Macro photography is the outcome of combining microscope optics principles with a camera. Cameras with macro lenses are the porthole to the world of the small, the illusive and beautiful life forms that we overlook in our daily life.
Have you ever seen a picture of flower pollen and was amazed by its beauty? Maybe it was an insect? A snail? An eye of a fly? Have you ever wondered how these pictures were taken? Read this article and find out the secrets of macro photography.
Macro photography has two main aspects, the technical and the artistic. For the technical aspect, we need to understand and use special gear, like macro lenses, extension tubes and macro flashes. Post processing software like Photoshop will be needed for advanced macro photography techniques. After purchasing the gear we need to understand when is the best time for photographing, where do we photograph and how. By implementing Macro techniques with basic photography principles you will capture pictures that will make people say “Wow!”
If you try to take close-up shots of flowers or insects with your regular DSLR camera, you will find that it is impossible to get the subject in focus when you are very close to it.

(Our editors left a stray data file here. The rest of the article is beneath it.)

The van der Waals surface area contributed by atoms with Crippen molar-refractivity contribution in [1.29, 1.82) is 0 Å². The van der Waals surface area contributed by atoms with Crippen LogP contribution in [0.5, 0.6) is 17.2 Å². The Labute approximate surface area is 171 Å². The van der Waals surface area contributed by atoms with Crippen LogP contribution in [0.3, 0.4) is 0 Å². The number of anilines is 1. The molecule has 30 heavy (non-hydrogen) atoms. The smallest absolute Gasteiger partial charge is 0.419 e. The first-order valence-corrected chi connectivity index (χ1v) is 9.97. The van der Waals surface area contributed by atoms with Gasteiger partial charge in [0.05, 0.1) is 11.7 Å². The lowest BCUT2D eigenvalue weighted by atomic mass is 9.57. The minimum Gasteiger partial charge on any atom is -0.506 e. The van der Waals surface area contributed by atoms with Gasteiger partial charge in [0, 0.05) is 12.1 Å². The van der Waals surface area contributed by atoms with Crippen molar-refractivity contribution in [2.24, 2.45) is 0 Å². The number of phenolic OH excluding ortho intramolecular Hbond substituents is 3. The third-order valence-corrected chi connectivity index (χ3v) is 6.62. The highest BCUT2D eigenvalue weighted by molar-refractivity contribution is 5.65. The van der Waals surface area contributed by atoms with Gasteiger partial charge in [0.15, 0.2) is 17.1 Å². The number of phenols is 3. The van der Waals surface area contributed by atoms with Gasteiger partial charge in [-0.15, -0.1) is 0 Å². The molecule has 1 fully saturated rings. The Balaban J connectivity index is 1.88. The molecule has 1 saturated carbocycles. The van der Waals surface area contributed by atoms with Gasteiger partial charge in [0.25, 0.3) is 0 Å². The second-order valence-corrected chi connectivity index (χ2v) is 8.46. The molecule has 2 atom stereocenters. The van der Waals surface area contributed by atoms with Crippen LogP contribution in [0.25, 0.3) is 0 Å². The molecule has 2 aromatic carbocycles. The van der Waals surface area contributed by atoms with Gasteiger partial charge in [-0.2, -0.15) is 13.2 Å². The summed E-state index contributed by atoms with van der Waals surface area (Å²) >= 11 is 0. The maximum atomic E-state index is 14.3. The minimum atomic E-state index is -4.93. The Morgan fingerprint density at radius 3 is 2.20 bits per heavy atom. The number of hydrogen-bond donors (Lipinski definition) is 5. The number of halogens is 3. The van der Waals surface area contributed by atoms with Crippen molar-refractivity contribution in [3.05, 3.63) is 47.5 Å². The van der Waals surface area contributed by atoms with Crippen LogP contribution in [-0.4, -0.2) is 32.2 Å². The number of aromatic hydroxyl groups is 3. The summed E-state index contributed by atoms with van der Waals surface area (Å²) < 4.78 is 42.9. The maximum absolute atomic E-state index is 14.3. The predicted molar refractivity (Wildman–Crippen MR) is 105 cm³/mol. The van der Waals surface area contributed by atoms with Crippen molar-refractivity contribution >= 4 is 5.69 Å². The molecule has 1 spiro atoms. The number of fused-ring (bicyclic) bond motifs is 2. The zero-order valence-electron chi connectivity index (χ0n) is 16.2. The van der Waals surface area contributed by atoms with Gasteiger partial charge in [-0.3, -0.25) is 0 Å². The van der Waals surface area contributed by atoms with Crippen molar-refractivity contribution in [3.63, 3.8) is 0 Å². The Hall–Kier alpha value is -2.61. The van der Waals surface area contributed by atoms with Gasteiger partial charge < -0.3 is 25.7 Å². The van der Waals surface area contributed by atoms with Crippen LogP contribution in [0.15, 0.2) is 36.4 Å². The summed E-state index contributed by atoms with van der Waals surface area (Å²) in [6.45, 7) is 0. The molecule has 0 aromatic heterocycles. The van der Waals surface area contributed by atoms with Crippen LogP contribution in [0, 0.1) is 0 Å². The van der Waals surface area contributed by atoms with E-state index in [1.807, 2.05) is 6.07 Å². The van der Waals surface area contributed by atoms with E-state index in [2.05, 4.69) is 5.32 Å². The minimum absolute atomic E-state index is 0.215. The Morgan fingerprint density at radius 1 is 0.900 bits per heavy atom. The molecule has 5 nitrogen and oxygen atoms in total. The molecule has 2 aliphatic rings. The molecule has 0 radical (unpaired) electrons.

Macro lenses – Macro lenses are made especially for taking close-up pictures; they enable you to zoom in and fill up your frame with the subject. Another special feature is the ability to choose a relatively high f-number compared to regular lenses, in other words, a macro lens can close it’s aperture relatively small, giving more depth of field, thus more of the subject will be in focus. Macro lenses can also be used for landscape and portrait photography.
Pros – high quality, small aperture and versatile.
Cons – Expensive, you need to carry extra weight and you need the extra space in your bag.
Extension tubes – extension tubes are the answer for people who already have a camera with lenses and do not want to buy an additional lens for macro. Extension tubes have only one job, to move the lens further away from the sensor (they do not have optical elements), that will make the lens focus on subjects that are very close to the camera. Without the tubes the lens would not be able to focus on them. Videlicet, the extension tubes brings the focus plane nearer.
Pros – Cheap, small and can be used with any lens.
Cons – Reduces the amount of light that gets to the sensor, enhances lens aberration, some extension tubes do not offer auto focus.
Macro Photography Principles